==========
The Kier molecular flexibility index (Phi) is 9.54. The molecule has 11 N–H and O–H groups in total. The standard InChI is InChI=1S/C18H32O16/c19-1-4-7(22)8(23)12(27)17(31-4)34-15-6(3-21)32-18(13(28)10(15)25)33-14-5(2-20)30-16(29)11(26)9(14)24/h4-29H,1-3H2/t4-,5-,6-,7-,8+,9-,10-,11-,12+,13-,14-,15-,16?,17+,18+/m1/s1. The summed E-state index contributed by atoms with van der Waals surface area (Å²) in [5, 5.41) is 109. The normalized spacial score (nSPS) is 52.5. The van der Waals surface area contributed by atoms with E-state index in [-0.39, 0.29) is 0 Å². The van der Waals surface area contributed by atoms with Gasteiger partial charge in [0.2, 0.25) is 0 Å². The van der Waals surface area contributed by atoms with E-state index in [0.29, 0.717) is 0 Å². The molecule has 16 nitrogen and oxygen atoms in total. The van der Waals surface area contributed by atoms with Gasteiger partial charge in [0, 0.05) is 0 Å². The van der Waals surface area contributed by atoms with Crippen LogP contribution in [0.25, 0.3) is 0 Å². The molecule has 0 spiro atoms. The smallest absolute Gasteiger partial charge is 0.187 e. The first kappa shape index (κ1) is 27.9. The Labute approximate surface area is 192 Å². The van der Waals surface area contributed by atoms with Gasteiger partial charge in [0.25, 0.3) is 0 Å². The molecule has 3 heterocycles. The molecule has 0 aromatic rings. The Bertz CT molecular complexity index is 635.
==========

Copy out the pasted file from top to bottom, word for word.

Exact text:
The Kier molecular flexibility index (Phi) is 9.54. The molecule has 11 N–H and O–H groups in total. The standard InChI is InChI=1S/C18H32O16/c19-1-4-7(22)8(23)12(27)17(31-4)34-15-6(3-21)32-18(13(28)10(15)25)33-14-5(2-20)30-16(29)11(26)9(14)24/h4-29H,1-3H2/t4-,5-,6-,7-,8+,9-,10-,11-,12+,13-,14-,15-,16?,17+,18+/m1/s1. The summed E-state index contributed by atoms with van der Waals surface area (Å²) in [5, 5.41) is 109. The normalized spacial score (nSPS) is 52.5. The van der Waals surface area contributed by atoms with E-state index in [-0.39, 0.29) is 0 Å². The van der Waals surface area contributed by atoms with Gasteiger partial charge in [0.2, 0.25) is 0 Å². The van der Waals surface area contributed by atoms with E-state index in [0.29, 0.717) is 0 Å². The molecule has 16 nitrogen and oxygen atoms in total. The van der Waals surface area contributed by atoms with Gasteiger partial charge in [0, 0.05) is 0 Å². The van der Waals surface area contributed by atoms with Crippen LogP contribution in [0.25, 0.3) is 0 Å². The molecule has 0 spiro atoms. The smallest absolute Gasteiger partial charge is 0.187 e. The first kappa shape index (κ1) is 27.9. The Labute approximate surface area is 192 Å². The van der Waals surface area contributed by atoms with Gasteiger partial charge in [0.25, 0.3) is 0 Å². The molecule has 3 heterocycles. The molecule has 0 aromatic rings. The Bertz CT molecular complexity index is 635.